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Peter Hadfield on the Pilger docume
- Subject: Peter Hadfield on the Pilger docume
- From: brelief@xxxxxxx
- Date: Sun, 26 May 1996 18:33:00
Subject: Peter Hadfield on the Pilger documentary and NHK from Mainichi Daily News
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HADFIELD COLUMN -- "WITH RESPECT"
Mainichi Daily News
May 26, 1996
NHK WATCH SPECIAL
It is not often that NHK WATCH gobbles up an entire
column. But sometimes the broadcasting network we are
all expected to pay for behaves so much like a political
agency that it astonishes even
hardened NHK-watchers like myself.
It certainly astonished John Pilger, a renown Australian
hack who recently made a clandestine film in Burma. As
part of the program, his production company approached
NHK earlier this year for permission to use footage of the
famous 1988 Rangoon massacre, when the Burmese army
shot hundreds of civilians who were demanding an end to
decades of military rule.
A Burmese stringer for NHK had risked his life to shoot
pictures of the massacre, and took further risks in
smuggling the film out of Burma to the NHK bureau in
Bangkok, Thailand. It remains the only document of the
massacre, and is therefore widely in demand.
At any other television network, a request such as Pilger's
would have been routine. But not at NHK. The broadcast
network we are all expected to pay for wrote:
"Unfortunately, It is NHK's policy that the footage showing
the Burmese army shooting people who demonstrated
cannot be used by anybody in the world, because it is too
delicate and might threaten Myanmar's stability.... Please
erase the material in your library.... I appreciate your
understanding the situation."
It comes as no surprise that NHK would take such a line.
But it was clearly a slip that the policy was openly stated in
place of the usual kind of lame excuse. It is also a sign of
the network's complete removal from reporting norms that
it would even consider the possibility of a Western
journalist 'understanding' the need to secure the stability of
Burma's military regime rather than accurately report
So I called NHK to ask exactly what was meant by the
phrase 'might threaten Myanmar's stability,' and followed it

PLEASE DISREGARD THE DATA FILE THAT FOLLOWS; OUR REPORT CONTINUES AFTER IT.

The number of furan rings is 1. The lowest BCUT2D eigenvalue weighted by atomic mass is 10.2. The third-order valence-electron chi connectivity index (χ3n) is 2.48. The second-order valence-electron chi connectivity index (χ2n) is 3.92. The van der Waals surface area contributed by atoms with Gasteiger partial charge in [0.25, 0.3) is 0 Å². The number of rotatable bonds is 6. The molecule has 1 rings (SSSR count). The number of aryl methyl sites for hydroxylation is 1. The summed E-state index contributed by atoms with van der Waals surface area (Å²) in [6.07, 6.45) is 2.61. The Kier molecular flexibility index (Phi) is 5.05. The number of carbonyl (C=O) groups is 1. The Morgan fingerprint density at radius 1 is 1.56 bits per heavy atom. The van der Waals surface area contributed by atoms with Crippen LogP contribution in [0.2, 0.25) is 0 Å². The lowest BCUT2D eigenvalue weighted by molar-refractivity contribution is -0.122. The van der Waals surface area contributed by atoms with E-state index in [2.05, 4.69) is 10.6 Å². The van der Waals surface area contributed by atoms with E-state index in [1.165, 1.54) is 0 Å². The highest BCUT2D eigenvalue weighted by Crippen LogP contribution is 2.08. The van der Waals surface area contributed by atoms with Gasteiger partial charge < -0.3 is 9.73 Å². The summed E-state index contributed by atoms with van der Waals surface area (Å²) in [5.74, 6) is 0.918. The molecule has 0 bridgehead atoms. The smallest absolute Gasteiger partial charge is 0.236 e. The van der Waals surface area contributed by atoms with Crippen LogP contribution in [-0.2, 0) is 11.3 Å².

up with a fax in which I asked:
'Does this policy of not releasing film that might harm a
country's stability extend to all countries in the world, or
just to Burma? For example, if you had exclusive pictures
of North Korean troops shooting people, would you refuse
to show it because it could threaten North Korea's stability?
How does NHK decide which governments deserve its
protection and which do not?'
A very nice spokesman for NHK promised to look into the
After several hours he phoned back and explained that, oh
dear, there had been a misunderstanding:
-- "We don't have any such policy."
-- You don't have any such policy? So why did the letter
say you did?
-- "So... I will tell you... (pause for laughter). I contacted
the woman who wrote the letter, and she said Sorry, but she
thought it was NHK's policy."
-- You mean that while she was writing the letter she just
dreamed up the idea? She even told the production
company in the letter to erase all copies of the film in its
-- "I know, I know. In any case, (in the past) we allowed
the film to be shown."
Which is true. At first, NHK treated the film as a scoop. It
produced a special documentary featuring the film, and
was proud to have other broadcast companies copy the
But when Britain's Central Television asked permission in
September 1993 to use the footage in a program, NHK
International wrote that NHK had 'decided to supply the
footage without worldwide distribution rights.' Either the
company would have to make its program without the
crucial footage, or limit the distribution and viewing times.
Coincidentally, this was about the time NHK broadcast a
program called 'Myanmar' for its 'Asian Highway' series, in
which NHK proudly boasted of being the first foreign
broadcaster to film certain areas of Burma.
Could there have been any connection between the
regime's hospitality and NHK's decision to limit viewing of
the 1988 footage? And is there any connection between
NHK's interest in maintaining 'Myanmar's stability' and the
Japanese government's stated policy of not isolating or
destabilizing Burma's military regime? Nah... surely not.
If anyone out there does sincerely believe NHK's letter was
all a mistake, and that NHK does not have a political
agenda, NHK's public relations department has come up
with two alternative explanations for its refusal to release
the Rangoon massacre film. The first, given to Central
Television in 1993, is
that NHK wanted to save the film exclusively for its Asian
Highway program. The second and latest version is that the
cameraman who risked his life to shoot the film has
suddenly 'requested' that NHK not show it any more.
Which brings us to the moral of this story: If you risk your
life to document the murder, beating and torture of your
fellow citizens in an effort to alert the world, don't entrust
the film to NHK.